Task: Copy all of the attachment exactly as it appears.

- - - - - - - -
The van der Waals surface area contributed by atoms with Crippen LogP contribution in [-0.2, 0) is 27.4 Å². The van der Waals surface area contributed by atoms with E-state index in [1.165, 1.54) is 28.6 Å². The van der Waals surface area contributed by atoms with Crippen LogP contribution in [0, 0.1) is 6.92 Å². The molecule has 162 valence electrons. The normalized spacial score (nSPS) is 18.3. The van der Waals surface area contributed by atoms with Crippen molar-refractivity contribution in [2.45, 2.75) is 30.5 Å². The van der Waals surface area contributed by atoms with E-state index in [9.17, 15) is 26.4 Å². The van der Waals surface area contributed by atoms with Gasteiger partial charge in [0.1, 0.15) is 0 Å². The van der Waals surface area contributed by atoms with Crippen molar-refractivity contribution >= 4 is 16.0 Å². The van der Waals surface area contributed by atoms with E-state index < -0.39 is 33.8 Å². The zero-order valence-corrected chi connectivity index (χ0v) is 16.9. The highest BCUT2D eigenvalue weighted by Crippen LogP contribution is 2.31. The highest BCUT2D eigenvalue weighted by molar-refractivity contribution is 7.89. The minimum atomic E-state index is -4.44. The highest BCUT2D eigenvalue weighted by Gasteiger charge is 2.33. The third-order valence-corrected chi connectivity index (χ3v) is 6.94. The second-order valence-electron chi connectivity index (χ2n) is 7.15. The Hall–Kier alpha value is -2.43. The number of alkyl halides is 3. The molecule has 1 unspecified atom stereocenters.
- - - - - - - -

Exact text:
The van der Waals surface area contributed by atoms with Crippen LogP contribution in [-0.2, 0) is 27.4 Å². The van der Waals surface area contributed by atoms with E-state index in [1.165, 1.54) is 28.6 Å². The van der Waals surface area contributed by atoms with Crippen LogP contribution in [0, 0.1) is 6.92 Å². The molecule has 162 valence electrons. The normalized spacial score (nSPS) is 18.3. The van der Waals surface area contributed by atoms with Crippen molar-refractivity contribution in [2.45, 2.75) is 30.5 Å². The van der Waals surface area contributed by atoms with E-state index in [9.17, 15) is 26.4 Å². The van der Waals surface area contributed by atoms with Gasteiger partial charge in [0.1, 0.15) is 0 Å². The van der Waals surface area contributed by atoms with Crippen molar-refractivity contribution >= 4 is 16.0 Å². The van der Waals surface area contributed by atoms with E-state index < -0.39 is 33.8 Å². The zero-order valence-corrected chi connectivity index (χ0v) is 16.9. The highest BCUT2D eigenvalue weighted by Crippen LogP contribution is 2.31. The highest BCUT2D eigenvalue weighted by molar-refractivity contribution is 7.89. The minimum atomic E-state index is -4.44. The highest BCUT2D eigenvalue weighted by Gasteiger charge is 2.33. The third-order valence-corrected chi connectivity index (χ3v) is 6.94. The second-order valence-electron chi connectivity index (χ2n) is 7.15. The Hall–Kier alpha value is -2.43. The number of alkyl halides is 3. The molecule has 1 unspecified atom stereocenters.